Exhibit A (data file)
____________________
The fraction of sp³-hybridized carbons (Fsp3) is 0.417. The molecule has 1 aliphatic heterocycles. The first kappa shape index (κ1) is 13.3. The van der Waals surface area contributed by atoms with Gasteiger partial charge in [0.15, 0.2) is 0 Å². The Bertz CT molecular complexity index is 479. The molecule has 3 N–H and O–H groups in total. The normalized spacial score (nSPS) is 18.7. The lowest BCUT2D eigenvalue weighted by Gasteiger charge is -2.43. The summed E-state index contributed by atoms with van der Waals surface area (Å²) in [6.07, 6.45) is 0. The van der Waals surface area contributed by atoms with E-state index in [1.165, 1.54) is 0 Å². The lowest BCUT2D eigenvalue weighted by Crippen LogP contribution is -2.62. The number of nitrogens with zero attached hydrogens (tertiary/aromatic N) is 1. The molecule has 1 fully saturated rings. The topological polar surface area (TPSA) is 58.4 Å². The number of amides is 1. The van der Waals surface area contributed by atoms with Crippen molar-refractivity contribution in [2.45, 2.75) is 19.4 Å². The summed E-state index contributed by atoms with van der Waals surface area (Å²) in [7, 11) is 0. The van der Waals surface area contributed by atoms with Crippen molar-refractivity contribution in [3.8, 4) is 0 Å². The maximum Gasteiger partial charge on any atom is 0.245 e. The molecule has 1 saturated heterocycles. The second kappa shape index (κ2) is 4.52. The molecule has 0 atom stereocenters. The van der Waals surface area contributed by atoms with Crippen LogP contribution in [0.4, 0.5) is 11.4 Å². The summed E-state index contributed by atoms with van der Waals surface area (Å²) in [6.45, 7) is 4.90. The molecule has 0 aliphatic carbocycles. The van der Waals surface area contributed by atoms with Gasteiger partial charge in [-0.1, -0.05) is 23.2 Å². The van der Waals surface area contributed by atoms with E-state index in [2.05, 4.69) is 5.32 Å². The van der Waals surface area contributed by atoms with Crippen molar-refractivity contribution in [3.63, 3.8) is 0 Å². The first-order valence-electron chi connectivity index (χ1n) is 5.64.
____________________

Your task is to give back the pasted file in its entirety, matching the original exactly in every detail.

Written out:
The fraction of sp³-hybridized carbons (Fsp3) is 0.417. The molecule has 1 aliphatic heterocycles. The first kappa shape index (κ1) is 13.3. The van der Waals surface area contributed by atoms with Gasteiger partial charge in [0.15, 0.2) is 0 Å². The Bertz CT molecular complexity index is 479. The molecule has 3 N–H and O–H groups in total. The normalized spacial score (nSPS) is 18.7. The lowest BCUT2D eigenvalue weighted by Gasteiger charge is -2.43. The summed E-state index contributed by atoms with van der Waals surface area (Å²) in [6.07, 6.45) is 0. The van der Waals surface area contributed by atoms with E-state index in [1.165, 1.54) is 0 Å². The lowest BCUT2D eigenvalue weighted by Crippen LogP contribution is -2.62. The number of nitrogens with zero attached hydrogens (tertiary/aromatic N) is 1. The molecule has 1 fully saturated rings. The topological polar surface area (TPSA) is 58.4 Å². The number of amides is 1. The van der Waals surface area contributed by atoms with Crippen molar-refractivity contribution in [2.45, 2.75) is 19.4 Å². The summed E-state index contributed by atoms with van der Waals surface area (Å²) in [7, 11) is 0. The van der Waals surface area contributed by atoms with Crippen molar-refractivity contribution in [3.8, 4) is 0 Å². The maximum Gasteiger partial charge on any atom is 0.245 e. The molecule has 1 saturated heterocycles. The second kappa shape index (κ2) is 4.52. The molecule has 0 atom stereocenters. The van der Waals surface area contributed by atoms with Crippen LogP contribution in [0.4, 0.5) is 11.4 Å². The summed E-state index contributed by atoms with van der Waals surface area (Å²) in [6.45, 7) is 4.90. The molecule has 0 aliphatic carbocycles. The van der Waals surface area contributed by atoms with Gasteiger partial charge in [-0.1, -0.05) is 23.2 Å². The van der Waals surface area contributed by atoms with E-state index in [2.05, 4.69) is 5.32 Å². The van der Waals surface area contributed by atoms with Crippen molar-refractivity contribution in [3.63, 3.8) is 0 Å². The first-order valence-electron chi connectivity index (χ1n) is 5.64.